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Panic Disorder

Suggested Diagnostic Criteria For Panic Disorder In Children



The two most common documents used for the diagnosis of Panic Disorder are the DSM IV and ICD 10. The DSM IV is used mostly in the United States though it has been used elsewhere, including the U.K., whereas the ICD 10 is more commonly used in Europe. We have included the descriptions of both, as below.

DSM IV
ICD 10 (European Description)


Note: Consider a criterion met only if the behaviour is considerably more frequent than that of most people of the same mental age.



DSM IV (Diagnostic & Statistical Manual) Panic Disorder Diagnostic Criteria:

A. Recurrent unexpected Panic Attacks

Criteria for Panic Attack:

A discrete period of intense fear or discomfort, in which four (or more) of the following symptoms developed abruptly and reached a peak within 10 minutes:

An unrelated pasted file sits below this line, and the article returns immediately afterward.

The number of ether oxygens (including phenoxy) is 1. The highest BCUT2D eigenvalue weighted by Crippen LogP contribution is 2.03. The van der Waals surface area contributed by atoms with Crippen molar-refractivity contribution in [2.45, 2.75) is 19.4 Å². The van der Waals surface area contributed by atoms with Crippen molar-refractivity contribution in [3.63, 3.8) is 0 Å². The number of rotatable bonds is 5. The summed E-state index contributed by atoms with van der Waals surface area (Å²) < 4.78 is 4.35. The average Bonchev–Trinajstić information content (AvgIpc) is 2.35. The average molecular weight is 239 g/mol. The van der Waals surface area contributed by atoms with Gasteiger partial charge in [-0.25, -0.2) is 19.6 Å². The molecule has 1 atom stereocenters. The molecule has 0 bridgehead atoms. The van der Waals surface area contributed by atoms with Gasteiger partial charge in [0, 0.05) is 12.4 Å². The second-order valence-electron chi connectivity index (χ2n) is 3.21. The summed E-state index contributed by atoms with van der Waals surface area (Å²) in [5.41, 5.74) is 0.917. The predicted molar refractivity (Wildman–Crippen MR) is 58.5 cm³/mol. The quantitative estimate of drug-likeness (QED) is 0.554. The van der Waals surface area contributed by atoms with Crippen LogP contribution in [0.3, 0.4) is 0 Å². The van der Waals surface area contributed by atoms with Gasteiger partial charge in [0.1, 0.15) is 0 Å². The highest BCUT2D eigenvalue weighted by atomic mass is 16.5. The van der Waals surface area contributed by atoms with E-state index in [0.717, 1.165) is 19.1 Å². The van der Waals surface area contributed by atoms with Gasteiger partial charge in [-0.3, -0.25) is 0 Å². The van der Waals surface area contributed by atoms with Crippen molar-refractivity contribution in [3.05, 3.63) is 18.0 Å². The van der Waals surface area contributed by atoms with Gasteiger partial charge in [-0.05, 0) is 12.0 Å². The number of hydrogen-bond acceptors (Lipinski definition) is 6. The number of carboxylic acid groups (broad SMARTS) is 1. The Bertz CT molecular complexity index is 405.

A. palpitations, pounding heart, or accelerated heart rate
B. sweating
C. trembling or shaking
D. sensations of shortness of breath or smothering
E. feeling of choking
F. chest pain or discomfort
G. nausea or abdominal distress
H. feeling dizzy, unsteady, lightheaded, or faint
I. derealization (feelings of unreality) or depersonalization (being detached from oneself)
J. fear of losing control or going crazy
K. fear of dying
L. paresthesias (numbness or tingling sensations)
M. chills or hot flushes

B. At least one of the attacks has been followed by 1 month (or more) of one (or more) of the following:

A. persistent concern about having additional attacks
B. worry about the implications of the attack or its consequences (e.g., losing control, having a heart attack, "going crazy")
C. a significant change in behavior related to the attacks